There are a number of different Treaties with First Nations that cover most of the territory of Canada. The Treaty-making process in what is now Canada began in the 1600s and continues even today. Each Treaty is unique in terms of the people who entered into the Treaty and the location, as well as what was agreed to by the Treaty.
The rights created by these Treaties are part of the law in Canada. The Crown, having made solemn, sacred promises and having received benefits under the Treaties, is obliged to uphold its honour by fulfilling the promises made to the First Nations. The lasting and binding nature of these Treaty promises was reinforced when these rights were made part of the highest law of the Canadian Constitution. Section 35 of the Constitution Act recognizes and affirms Aboriginal rights:
(1) The existing aboriginal and treaty rights of the aboriginal peoples of Canada are hereby recognized and affirmed. (2) In this Act, “aboriginal peoples of Canada” includes the Indian, Inuit and Métis peoples of Canada.
The Treaties are promises, and the importance of keeping promises is “deeply ingrained in all of us, and indeed is common to all cultures and legal systems.”1 The fact that Treaties were entered into represents “a profound commitment by both parties to the idea of peaceful relations between people.”2 Canada would not be the Canada we know today if the First Nations and those representing the British and later Canadian governments had not been committed to the Treaties as a peaceful means of deciding how they were going to live together.
While Treaties are sometimes seen as “ancient, obsolete relics of marginal historical interest,”3 during negotiations for Treaty 6 the Crown’s chief negotiator stated that the Treaty promises were “not for today but for tomorrow, not only for you but for your children born and unborn, and the promises we make will be carried out as long as the sun shines and the waters flow.”4
1, 2 Report of the Royal Commission on Aboriginal People, vol. 2 (Ottawa: Indian and Northern Affairs Canada,1996)
3 Warren J. Sheffer. “R. V. Marshall: Aboriginal Treaty Rights and Wrongs” (March, 2000). 10 W.R.L.S.I. 77. Quoting from speech of Phil Fontaine when he was National Chief of the Assembly of First Nations.
4 Sheila Carr-Stewart, “A Treaty Right to Education” (2001) 26:3 Canadian Journal of Education.
Treaties were used as a legal way of gaining consent to allow First Nations land to be opened up to settlement. Without these Treaties, the right of Britain and later Canada to settle the land could be called into question.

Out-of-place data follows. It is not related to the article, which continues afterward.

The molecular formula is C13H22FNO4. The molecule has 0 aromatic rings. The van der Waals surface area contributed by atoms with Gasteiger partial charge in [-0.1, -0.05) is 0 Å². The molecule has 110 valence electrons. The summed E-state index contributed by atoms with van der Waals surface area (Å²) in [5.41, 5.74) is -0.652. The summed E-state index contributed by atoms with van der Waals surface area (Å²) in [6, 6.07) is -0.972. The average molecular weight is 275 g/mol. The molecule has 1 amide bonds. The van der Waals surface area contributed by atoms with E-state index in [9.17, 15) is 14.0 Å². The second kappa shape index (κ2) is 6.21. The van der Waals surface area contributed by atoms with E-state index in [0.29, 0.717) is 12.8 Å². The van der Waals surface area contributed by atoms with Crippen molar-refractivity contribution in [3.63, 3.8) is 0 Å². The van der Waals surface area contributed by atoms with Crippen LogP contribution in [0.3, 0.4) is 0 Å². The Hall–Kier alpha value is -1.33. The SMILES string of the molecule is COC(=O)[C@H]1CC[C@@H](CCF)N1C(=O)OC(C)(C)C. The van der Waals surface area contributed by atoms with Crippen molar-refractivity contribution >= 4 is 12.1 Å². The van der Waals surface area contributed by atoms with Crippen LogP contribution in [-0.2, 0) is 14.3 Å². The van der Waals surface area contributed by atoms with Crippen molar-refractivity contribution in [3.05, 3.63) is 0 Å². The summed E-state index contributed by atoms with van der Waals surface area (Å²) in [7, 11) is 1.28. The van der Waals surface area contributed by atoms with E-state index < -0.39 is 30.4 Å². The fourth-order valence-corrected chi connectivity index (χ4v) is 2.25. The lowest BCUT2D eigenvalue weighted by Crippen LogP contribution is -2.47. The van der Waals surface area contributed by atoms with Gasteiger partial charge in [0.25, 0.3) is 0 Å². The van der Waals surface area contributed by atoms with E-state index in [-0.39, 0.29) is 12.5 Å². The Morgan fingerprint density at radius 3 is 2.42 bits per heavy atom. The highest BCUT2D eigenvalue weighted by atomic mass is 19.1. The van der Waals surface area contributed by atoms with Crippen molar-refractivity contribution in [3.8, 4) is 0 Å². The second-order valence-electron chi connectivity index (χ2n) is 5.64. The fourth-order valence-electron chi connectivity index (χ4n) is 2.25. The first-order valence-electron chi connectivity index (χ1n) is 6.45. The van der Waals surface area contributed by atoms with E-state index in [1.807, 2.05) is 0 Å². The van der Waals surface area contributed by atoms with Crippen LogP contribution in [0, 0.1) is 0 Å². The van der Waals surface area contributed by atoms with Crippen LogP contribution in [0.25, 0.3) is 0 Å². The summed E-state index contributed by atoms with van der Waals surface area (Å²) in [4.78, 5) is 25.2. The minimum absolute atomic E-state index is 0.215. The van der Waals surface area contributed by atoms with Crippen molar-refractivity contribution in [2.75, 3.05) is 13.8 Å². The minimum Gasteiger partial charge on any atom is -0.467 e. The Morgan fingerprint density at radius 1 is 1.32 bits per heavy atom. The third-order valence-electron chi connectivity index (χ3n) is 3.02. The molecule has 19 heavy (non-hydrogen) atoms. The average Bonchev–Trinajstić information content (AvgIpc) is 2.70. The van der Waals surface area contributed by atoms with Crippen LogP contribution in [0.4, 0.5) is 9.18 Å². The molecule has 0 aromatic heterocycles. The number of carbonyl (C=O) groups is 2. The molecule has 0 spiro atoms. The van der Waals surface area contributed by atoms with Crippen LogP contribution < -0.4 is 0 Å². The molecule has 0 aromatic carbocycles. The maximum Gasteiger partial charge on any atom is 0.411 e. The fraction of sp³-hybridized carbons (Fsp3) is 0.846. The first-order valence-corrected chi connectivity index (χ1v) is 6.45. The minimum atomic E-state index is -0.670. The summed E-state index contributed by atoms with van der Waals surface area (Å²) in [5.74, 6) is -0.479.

Just as the Canadian government over the years continues to benefit from its Treaty right to the land, the First Nations continue to benefit from the rights as outlined in the Treaties.
The Constitution Act, 1982, recognized and affirmed Treaty rights, making them constitutional rights. Section 35(1) states that “existing aboriginal and treaty rights of the aboriginal peoples of Canada are hereby recognized and affirmed.”
The Supreme Court of Canada, in Mikisew Cree Nation v. Canada, stated “This Court has repeatedly found that the honour of the Crown governs Treaty making and implementation, and requires the Crown to act in a way that accomplishes the intended purposes of Treaties and solemn promises it made to Aboriginal peoples.”
United Nations Declaration on the Rights of Indigenous Peoples (UNDRIP) ensures that indigenous peoples’ rights to cultural integrity, education, health, and political participation are protected. UNDRIP also provides for the recognition of indigenous peoples’ rights to their lands and natural resources, and the observation of their Treaty rights.
Since time immemorial Indigenous peoples maintained a sacred connection to Mother Earth with political, legal, social, and economic systems developed in accordance with the laws of the Creator.
Thousands of years of Indigenous habitation in what would become Saskatchewan is evidenced in the St. Victor petroglyphs and rock carvings, and pictographs (wall paintings) along northern waterways.
Wanuskewin archaeological evidence confirms that Indigenous peoples inhabited what is now known as Saskatchewan for more than 10,000 years.
The Head-Smashed-In buffalo jump site in the prairies west of the Cypress Hills dates back to around 3,700 BCE
Treaties of “peace and alliance” negotiated in the Maritimes to help establish British control over the export of resources.
Treaties entered into in what was then Upper Canada, dealing with small tracts of land needed for farming.
When the Hudson’s Bay Company expanded operations to the west coast, Treaties accommodated the limited settlement needed for company operations.
Treaties entered into on the prairies allowed settlers to begin farming the land and prevent these lands from being absorbed into the United States.
After becoming independent of Britain in 1867, the Canadian government used the already established Treaty-making tradition when negotiating with the First Nations on the prairies. Just as Britain had before Confederation, Canada benefitted from these Treaties in many lasting ways.
Cleared the way for the Canadian Pacific Railway and agricultural settlement in the prairies and northwest Ontario.
Gave access to the Yukon Territory following the start of the gold rush.
Followed silver discoveries and expected hydroelectric, pulp, and paper development in Northern Ontario.
Allowed for expected development in Northern Saskatchewan.
Entered into after Imperial Oil’s first gusher at Norman Wells.
The value today of the land opened up for settlement via the Treaties in Saskatchewan alone is estimated at $61 billion.